Pascoe St Leger Grenfell (1798–1879) South Australian Church Society Grenfell Street
Sir George Grey (1812–1898) Governor of SA (1841–1845) [47]
Charles Hindley Founding director Hindley Street [2]
Sir John Hindmarsh (1785–1860) Governor of SA (1836–1838) Hindmarsh Square [48]
William Hutt Commissioner Hutt Street
Henry Kingscote Founding Director Kingscote, Kangaroo Island[2]
Sir George Strickland Kingston (1807–1880) Deputy Surveyor General Kingston SE[49]
William Light (1786–1839) Surveyor General Light Square [50]
David McLaren (1785–1850) Colonial Manager (1837–1841) [8]
Moore, Henry Percival Colonial Manager (1901–1929) [14][15]
Sir John Morphett (1809–1892) Land Agent Morphett Street [51]
Muller, Arthur Leopold Albert Colonial Manager (1930–1936) [16][17]
Sir John Pirie Founding director Pirie Street [2]
Rawson, Christopher Founding director [2]
Frederick Robe (1801–1871) Governor of SA (1845–1848) Robe, South Australia[52]
John Rundle Founding director Rundle Street [2]
Smith, Thomas Founding director [2]
Sparks, Henry Yorke Colonial Manager (1894–1900) [11][12][13]
Edward Stephens (1811–1861) First manager of SA Banking Co [53]
Samuel Stephens (1808–1840) Colonial Manager (1836–1837) [7]
Todd, James Ruddell Founding director [2]
Robert Torrens (1780–1864) Commissioner River Torrens[54]
Daniel Bell Wakefield (1798–1858) Drafted the bill that became the founding act Wakefield Street [55]
Edward Gibbon Wakefield (1796–1862) Early proposer of colonisation [56]
Henry Waymouth (1791–1848) Founding director Waymouth Street [2]
William Wolryche-Whitmore South Australian Church Society Whitmore Square
Sir Henry Edward Fox Young (1803–1870) Governor of SA (1848–1854) [57]

See also[edit]

References[edit]

  1. ^ a b c d e f g h "South Australian Company". SA Memory. State Library of South Australia. 29 October 2014. Retrieved 6 December 2020.
  2. ^ a b c d e f g h i j k "The South Australian Company". South Australian Gazette And Colonial Register. South Australia. 18 June 1836. p. 6. Retrieved 3 December 2019 – via National Library of Australia.
  3. ^ a b c Coventry, C. J. (2019). "Links in the Chain: British slavery, Victoria and South Australia". Before/Now. 1 (1): 37–39. doi:10.17613/d8ht-p058.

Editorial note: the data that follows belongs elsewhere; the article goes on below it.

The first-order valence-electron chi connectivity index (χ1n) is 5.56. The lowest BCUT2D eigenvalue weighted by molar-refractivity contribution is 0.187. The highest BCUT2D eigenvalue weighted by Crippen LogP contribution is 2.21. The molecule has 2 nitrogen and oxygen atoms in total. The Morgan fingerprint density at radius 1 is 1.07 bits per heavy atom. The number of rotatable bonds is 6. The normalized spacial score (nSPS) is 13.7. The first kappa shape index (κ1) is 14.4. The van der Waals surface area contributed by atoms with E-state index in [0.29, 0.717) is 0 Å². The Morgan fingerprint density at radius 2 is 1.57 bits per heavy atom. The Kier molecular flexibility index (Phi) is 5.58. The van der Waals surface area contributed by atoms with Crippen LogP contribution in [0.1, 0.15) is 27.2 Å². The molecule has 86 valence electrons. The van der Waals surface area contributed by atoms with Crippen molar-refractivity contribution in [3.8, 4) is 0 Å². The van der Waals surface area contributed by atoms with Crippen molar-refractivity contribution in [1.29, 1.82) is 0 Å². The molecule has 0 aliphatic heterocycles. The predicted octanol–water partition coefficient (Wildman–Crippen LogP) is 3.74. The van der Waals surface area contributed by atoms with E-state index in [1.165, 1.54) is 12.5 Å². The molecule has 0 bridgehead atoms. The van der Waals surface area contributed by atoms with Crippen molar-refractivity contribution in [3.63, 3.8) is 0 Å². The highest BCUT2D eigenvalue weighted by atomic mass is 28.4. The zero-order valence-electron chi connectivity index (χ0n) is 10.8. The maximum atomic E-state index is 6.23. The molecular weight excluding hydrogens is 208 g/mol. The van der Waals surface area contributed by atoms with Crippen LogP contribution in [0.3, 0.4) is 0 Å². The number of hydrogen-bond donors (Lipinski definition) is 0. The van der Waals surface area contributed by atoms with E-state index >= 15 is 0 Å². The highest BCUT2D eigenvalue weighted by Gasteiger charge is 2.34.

4. ^ a b McQueen, Humphrey (2018). "Chapter 4: Born free : wage-slaves and chattel-slaves". In Collins, Carolyn; Sendziuk, Paul (eds.). Foundational Fictions in South Australian History. Wakefield Press. pp. 43–63. ISBN 9781743056066.
  5. ^ "Brief History: Colony built on a dream". Exploring Adelaide. Tourist Information Distributors Australia. Retrieved 7 December 2020.
  6. ^ "Majority of the Colony of South Australia". South Australian Register. XXII (3509). 5 January 1858. p. 3. Retrieved 9 December 2020 – via National Library of Australia.
  7. ^ a b Stephens, Samuel (1808-1840), Australian Dictionary of Biography online retrieved 1 July 2011
  8. ^ a b McLaren, David (1785-1850) Australian Dictionary of Biography online retrieved 2 July 2011
  9. ^ a b Tregenza, John (1966). "Giles, William (1791-1862)". Australian Dictionary of Biography. Melbourne University Press. ISSN 1833-7538. Retrieved 24 February 2008 – via National Centre of Biography, Australian National University.
  10. ^ William John Brind SA Memory
  11. ^ a b 'The South Australian Company' The Adelaide Observer 7 July 1894, p.14 col. E.
    Resignation of Mr. W.J. Brind and appointment of Mr. H.Y. Sparks as Manager; biographical sketch of Henry Yorke Sparks.
  12. ^ a b Death of Mr. H. Y. Sparks South Australian Register 22 October 1900 p.4
  13. ^ a b Death of H. Y. Sparks The Advertiser 22 October 1900 p.5 – Includes biography
  14. ^ a b Personal The Advertiser 6 December 1913 p.19 (Henry Percival Moore)
  15. ^ a b Personal The Advertiser 11 January 1901 p.5 – Includes brief biography of Henry Percival Moore
  16. ^ a b New Manager – South Australian Company The Mail 28 December 1929 p.3 – Includes brief biography of Arthur L. A. Muller
  17. ^ a b Obituary – Mr Arthur L. A. Muller The Advertiser 10 March 1936 p.21